by Femke de Jong
Science has many aspects. The collection of data on the process of region you are studying; the actual digging through the data to find out what is going on (which is what most people seem to associate with science); writing down the results so they are documented and others can learn what you learned; discussing the results with colleagues in your fields and hearing about new methods and results; and the training of new scientists. Sometime all of these happen within a very short time frame.
After finishing a proposal and a paper draft at the end of January, February started with a short research cruise. This may not have been an OSNAP cruise, but all hydrographic cruises share very similar aspects. The run-up to the cruise is a lot about getting the logistics arranged and preparing a cruise plan. Does everyone have
the right paperwork to go on board? How are we going to divide the tasks on board? How many measurements stations will be able to do and where? And most importantly… will all the instruments work and the data be good? Once on board things start to fall into place. Those who are back in their familiar environment show the ropes to the newcomers. Instruments are prepared and plans discussed with the ship’s crew. During the cruise, while data collection progresses, we process the initial results and get an idea of whether our science goals will be fulfilled. Once land is in sight on the other end of the cruise everyone is tired and ready to go home.
Unless, due to some haphazard planning, you need to proceed directly to a scientific conference. While cruise departure and arrival day are never fixed until you actually departed or arrived, dates of meetings with several thousand participants tend to be quite fixed. The Ocean Sciences Meeting is a biannual meeting with all fields of oceanography. About 5000 people met in Portland, OR, this week to discuss their work. This happens in “sessions”, submeetings organized by topic, of which there were nearly 500. The new OSNAP results were presented in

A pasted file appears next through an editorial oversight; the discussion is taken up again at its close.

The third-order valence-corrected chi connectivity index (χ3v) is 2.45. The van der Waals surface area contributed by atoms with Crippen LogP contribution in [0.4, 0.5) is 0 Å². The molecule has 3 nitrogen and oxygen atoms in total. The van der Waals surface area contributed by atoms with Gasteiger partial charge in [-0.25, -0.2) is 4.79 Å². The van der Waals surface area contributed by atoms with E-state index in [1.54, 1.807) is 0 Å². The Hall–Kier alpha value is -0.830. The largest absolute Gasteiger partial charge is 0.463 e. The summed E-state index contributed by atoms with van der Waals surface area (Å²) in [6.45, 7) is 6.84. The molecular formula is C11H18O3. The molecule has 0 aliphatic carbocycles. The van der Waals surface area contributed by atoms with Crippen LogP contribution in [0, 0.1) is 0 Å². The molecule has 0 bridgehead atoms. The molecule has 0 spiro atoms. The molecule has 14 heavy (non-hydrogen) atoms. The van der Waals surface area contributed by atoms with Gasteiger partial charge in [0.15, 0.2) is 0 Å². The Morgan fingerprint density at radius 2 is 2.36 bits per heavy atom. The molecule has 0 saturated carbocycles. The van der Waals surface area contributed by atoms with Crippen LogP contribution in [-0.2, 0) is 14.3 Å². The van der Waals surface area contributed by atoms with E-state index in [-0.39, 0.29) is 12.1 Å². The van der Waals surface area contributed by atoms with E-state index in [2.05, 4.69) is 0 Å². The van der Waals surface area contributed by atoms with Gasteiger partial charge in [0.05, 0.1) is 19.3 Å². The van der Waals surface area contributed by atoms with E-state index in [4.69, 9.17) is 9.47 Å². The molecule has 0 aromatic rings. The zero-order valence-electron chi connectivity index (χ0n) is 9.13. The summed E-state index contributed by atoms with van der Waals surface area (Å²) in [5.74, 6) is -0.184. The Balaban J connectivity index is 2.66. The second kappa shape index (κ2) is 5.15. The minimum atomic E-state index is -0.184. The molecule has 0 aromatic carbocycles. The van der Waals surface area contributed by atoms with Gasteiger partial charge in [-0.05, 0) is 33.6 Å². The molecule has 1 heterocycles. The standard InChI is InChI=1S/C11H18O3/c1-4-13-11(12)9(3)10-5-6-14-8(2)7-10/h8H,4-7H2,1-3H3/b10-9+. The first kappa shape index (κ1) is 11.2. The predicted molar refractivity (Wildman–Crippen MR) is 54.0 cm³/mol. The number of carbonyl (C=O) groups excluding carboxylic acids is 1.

the AMOC (Atlantic Meridional Overturning Circulation) session. Several of us had oral talks. Susan Lozier presented the (near) final numbers of the overturning over the whole OSNAP line. Penny Holliday shows us the circulation estimates from the OSNAP hydrographic sections in 2014 and 2016. Bill Johns detailed the Iceland Scotland Overflow Water flow along the east flank of the Reykjanes Ridge. I presented our investigation of variability west of the Reykjanes Ridge. Feili Li compared Labrador Sea Water formation with Labrador Sea overturning. More OSNAP talks were held in other sessions (see OSM blog post). Since there are too many of us to all get talks (even if they only last 15 min) some are requested to present posters. Poster sessions are held during the last two hours of the day. Presenters stand next to their posters and the rest of use walk around and either browse poster titles to find something that interests us or seek out poster titles we identified beforehand in the program. Often the most interesting discussions are held at posters we unintendedly come across and these are great chances to meet new people. Between the talks and posters we catch up with old friends or meeting with co-authors on papers or potential new collaborators.
Now that I’ve returned from the Ocean Sciences Meeting I’m starting a new chapter. My first PhD student, Roos Bol, has started her position at NIOZ this week. She recently finished her MSc thesis at the NOC in Southampton and I’m very excited to be working with her. She’ll be investigating our OSNAP data from the Irminger Current array and will be coming along on this summer’s OSNAP cruise. Over the next four year I’ll expect to be teaching her all about data collection, data processing, writing down results and giving presentations at conferences.